Emanuel Gregers

Emanuel Gregers (28 December 1881 – 22 March 1957) was a Danish actor, screenwriter and film director. Gregers made 36 films during a career which extended during four decades from the Danish golden age of silent film until 1949. Critics often dismissed his work as dependable yet uninspired,[1] however many of his light-hearted comedies achieved great popularity in Denmark. Gregers most notable films were romantic comedies starring his wives Bodil Ipsen and Marguerite Viby.

Emanuel Gregers
Born(1881-12-28)28 December 1881
Died22 March 1957(1957-03-22) (aged 75)
Resting placeAssistens Cemetery, Copenhagen
Years active18871949
Spouse(s)Ella Olsen
Kiss Gregers
Bodil Ipsen
Marguerite Viby
Ruth Saabye


Emanuel Gregers was born on 28 December 1881 in Horsens, Denmark. At the age of 16 years Gregers debuted at the Horsens summer theater and performed in local theaters for the next 10 years. Around 1909, he moved to Copenhagen and performed in the larger theaters including Norrebros Teater and the Betty Nansen Teatret. Although he quickly shifted to working in film in 1912, Gregers maintained a lifelong attachment to stagework: he owned the Casino theater in Copenhagen and managed it from 1921 to 1931, then continued as a stage director into the 1940s.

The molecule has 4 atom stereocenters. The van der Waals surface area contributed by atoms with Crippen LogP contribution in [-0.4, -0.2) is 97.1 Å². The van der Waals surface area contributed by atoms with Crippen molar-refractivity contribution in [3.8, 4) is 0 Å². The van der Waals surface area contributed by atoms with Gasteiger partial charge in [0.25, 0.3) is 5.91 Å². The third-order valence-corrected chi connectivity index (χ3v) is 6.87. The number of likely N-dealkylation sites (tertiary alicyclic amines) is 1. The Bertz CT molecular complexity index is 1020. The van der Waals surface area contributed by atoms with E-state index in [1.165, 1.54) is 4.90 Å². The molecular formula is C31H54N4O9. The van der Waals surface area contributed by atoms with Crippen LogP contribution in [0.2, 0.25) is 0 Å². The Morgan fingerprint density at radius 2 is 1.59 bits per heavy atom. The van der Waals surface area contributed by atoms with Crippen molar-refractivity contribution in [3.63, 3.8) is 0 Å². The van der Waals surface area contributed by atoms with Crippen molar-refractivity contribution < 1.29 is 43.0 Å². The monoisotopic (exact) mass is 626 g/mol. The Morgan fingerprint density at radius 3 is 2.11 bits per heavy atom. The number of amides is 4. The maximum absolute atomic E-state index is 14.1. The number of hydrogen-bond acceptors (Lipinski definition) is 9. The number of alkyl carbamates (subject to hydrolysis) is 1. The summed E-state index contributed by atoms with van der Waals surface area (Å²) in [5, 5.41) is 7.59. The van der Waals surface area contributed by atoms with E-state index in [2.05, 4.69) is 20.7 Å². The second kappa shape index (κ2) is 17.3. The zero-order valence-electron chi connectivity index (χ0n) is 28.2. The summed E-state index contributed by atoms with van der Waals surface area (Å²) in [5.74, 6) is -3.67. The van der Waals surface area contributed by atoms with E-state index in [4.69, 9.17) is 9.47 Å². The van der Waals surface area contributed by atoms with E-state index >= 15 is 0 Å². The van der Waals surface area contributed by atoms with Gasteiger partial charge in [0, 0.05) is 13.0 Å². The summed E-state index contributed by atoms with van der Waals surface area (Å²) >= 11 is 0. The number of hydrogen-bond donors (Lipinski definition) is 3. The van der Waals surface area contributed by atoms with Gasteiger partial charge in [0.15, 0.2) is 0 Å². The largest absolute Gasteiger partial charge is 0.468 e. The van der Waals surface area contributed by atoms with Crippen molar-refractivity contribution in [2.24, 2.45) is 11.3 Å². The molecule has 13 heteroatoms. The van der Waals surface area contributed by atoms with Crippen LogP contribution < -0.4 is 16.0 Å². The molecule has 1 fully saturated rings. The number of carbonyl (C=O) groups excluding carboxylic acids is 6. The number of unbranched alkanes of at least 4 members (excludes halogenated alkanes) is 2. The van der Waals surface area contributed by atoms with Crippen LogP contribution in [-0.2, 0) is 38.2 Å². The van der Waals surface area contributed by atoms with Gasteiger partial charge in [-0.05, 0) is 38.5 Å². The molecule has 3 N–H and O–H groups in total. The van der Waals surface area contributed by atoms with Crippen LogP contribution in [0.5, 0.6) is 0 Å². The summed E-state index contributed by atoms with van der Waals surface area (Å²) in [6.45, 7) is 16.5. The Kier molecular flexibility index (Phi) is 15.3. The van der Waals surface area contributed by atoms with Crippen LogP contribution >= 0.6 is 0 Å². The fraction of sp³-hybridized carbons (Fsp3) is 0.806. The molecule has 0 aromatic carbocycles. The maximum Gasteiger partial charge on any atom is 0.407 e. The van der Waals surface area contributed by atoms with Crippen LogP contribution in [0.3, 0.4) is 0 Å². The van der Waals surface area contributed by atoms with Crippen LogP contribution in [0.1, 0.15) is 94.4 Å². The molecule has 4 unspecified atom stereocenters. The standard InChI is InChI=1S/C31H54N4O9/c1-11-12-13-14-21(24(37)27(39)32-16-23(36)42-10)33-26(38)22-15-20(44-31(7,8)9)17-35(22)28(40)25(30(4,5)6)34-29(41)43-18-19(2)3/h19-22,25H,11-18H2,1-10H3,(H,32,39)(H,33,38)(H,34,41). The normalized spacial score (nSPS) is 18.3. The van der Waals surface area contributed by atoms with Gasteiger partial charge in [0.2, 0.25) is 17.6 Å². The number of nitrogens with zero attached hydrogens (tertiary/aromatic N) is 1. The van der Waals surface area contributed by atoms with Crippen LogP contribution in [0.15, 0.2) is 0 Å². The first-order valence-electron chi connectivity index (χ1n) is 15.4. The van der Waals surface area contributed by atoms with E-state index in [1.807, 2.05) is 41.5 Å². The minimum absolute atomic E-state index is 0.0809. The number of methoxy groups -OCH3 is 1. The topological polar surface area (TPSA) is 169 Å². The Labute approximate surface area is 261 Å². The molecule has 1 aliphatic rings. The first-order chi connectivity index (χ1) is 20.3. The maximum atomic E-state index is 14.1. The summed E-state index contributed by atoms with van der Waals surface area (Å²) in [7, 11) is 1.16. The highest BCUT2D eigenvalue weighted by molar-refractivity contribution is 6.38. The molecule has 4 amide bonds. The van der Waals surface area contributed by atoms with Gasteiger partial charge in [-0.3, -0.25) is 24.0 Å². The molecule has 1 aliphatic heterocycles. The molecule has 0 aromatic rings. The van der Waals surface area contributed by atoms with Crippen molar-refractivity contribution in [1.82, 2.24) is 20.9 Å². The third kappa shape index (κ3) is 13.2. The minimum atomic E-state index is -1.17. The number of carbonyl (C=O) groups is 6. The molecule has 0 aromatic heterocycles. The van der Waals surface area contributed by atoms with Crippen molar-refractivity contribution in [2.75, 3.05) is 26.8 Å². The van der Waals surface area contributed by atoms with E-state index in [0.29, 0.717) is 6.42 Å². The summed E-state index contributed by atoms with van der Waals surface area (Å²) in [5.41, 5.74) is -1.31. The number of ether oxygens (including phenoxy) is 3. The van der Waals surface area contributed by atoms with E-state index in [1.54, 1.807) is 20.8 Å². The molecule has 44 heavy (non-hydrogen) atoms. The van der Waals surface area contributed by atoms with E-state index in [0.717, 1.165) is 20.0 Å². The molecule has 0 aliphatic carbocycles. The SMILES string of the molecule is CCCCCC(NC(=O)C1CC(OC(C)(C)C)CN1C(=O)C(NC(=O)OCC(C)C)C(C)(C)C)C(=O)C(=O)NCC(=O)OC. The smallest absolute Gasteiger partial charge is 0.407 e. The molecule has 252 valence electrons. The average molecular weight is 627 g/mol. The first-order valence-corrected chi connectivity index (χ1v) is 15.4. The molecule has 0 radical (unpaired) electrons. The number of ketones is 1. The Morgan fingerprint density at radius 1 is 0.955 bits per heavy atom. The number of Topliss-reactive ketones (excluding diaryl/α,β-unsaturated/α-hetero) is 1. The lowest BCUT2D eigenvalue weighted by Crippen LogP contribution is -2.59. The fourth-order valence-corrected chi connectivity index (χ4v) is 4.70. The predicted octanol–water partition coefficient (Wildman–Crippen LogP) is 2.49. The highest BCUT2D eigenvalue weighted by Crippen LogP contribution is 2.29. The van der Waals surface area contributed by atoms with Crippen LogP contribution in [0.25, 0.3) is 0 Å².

In 1912, Gregers debuted on screen with Olaf Fønss in the silent film Bryggerens datter (The Brewer's Daughter) written by Carl Th. Dreyer. The following year he began work with the Filmfabriken studio, where he performed in another Dreyer story Krigskorrespondenter (The War Correspondent), and became the studio's upcoming star. But by 1914, Gregers interest had shifted to working behind the camera. He directed himself in a couple of smaller films, then moved to Nordisk Film where he devoted his full attention to writing and directing. In the early 1920s, Gregers directed a series of films with his wife at the time Bodil Ipsen in the role. Most notable was the melodramatic crime story Lavinen, in which Greger's employed an elaborate flash-back structure to relate how the lead character's past leads to a murder.[2] It was also at this time that Gregers was part of Nordisk Film's push for larger films based on literary works. In 1920, Greger's filmed Den flyvende Hollænder (The Flying Dutchman) based on the 1839 novel The Phantom Ship and, in 1922, he made Den sidste af Slægten (The Last of the Family Tree) based upon a novel by the later Nazi writer Edvard Nielsen-Stevns. For the later film, Gregers ran into trouble with Danish censors. In the climatic ending the villain, a depraved artist, falls to his death from scaffolding inside a church. The censors objected and removed the ending.